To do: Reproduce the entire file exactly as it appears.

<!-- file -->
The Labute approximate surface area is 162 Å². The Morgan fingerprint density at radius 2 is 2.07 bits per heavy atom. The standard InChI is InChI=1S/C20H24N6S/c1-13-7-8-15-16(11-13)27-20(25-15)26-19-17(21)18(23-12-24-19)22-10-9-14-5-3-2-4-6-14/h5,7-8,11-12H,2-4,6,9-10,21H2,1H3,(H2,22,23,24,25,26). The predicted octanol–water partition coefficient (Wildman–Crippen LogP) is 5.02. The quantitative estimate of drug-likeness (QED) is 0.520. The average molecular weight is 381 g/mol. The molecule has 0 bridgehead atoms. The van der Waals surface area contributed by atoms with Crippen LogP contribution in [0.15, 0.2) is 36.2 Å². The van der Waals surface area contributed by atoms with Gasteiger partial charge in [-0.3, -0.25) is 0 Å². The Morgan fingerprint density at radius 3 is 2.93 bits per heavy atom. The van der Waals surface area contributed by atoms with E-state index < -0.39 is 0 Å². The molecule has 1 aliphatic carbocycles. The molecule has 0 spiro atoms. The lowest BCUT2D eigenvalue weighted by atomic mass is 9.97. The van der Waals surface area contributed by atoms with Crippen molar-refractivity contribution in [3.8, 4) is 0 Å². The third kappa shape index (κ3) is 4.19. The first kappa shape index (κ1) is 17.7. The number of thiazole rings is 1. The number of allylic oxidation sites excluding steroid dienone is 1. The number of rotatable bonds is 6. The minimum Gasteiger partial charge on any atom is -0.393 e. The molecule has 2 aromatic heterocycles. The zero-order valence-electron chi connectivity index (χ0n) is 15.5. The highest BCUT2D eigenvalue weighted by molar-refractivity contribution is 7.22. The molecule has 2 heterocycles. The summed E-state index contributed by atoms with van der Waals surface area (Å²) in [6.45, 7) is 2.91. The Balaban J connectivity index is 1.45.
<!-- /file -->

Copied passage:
The Labute approximate surface area is 162 Å². The Morgan fingerprint density at radius 2 is 2.07 bits per heavy atom. The standard InChI is InChI=1S/C20H24N6S/c1-13-7-8-15-16(11-13)27-20(25-15)26-19-17(21)18(23-12-24-19)22-10-9-14-5-3-2-4-6-14/h5,7-8,11-12H,2-4,6,9-10,21H2,1H3,(H2,22,23,24,25,26). The predicted octanol–water partition coefficient (Wildman–Crippen LogP) is 5.02. The quantitative estimate of drug-likeness (QED) is 0.520. The average molecular weight is 381 g/mol. The molecule has 0 bridgehead atoms. The van der Waals surface area contributed by atoms with Crippen LogP contribution in [0.15, 0.2) is 36.2 Å². The van der Waals surface area contributed by atoms with Gasteiger partial charge in [-0.3, -0.25) is 0 Å². The Morgan fingerprint density at radius 3 is 2.93 bits per heavy atom. The van der Waals surface area contributed by atoms with E-state index < -0.39 is 0 Å². The molecule has 1 aliphatic carbocycles. The molecule has 0 spiro atoms. The lowest BCUT2D eigenvalue weighted by atomic mass is 9.97. The van der Waals surface area contributed by atoms with Crippen molar-refractivity contribution in [3.8, 4) is 0 Å². The third kappa shape index (κ3) is 4.19. The first kappa shape index (κ1) is 17.7. The number of thiazole rings is 1. The number of allylic oxidation sites excluding steroid dienone is 1. The number of rotatable bonds is 6. The minimum Gasteiger partial charge on any atom is -0.393 e. The molecule has 2 aromatic heterocycles. The zero-order valence-electron chi connectivity index (χ0n) is 15.5. The highest BCUT2D eigenvalue weighted by molar-refractivity contribution is 7.22. The molecule has 2 heterocycles. The summed E-state index contributed by atoms with van der Waals surface area (Å²) in [6.45, 7) is 2.91. The Balaban J connectivity index is 1.45.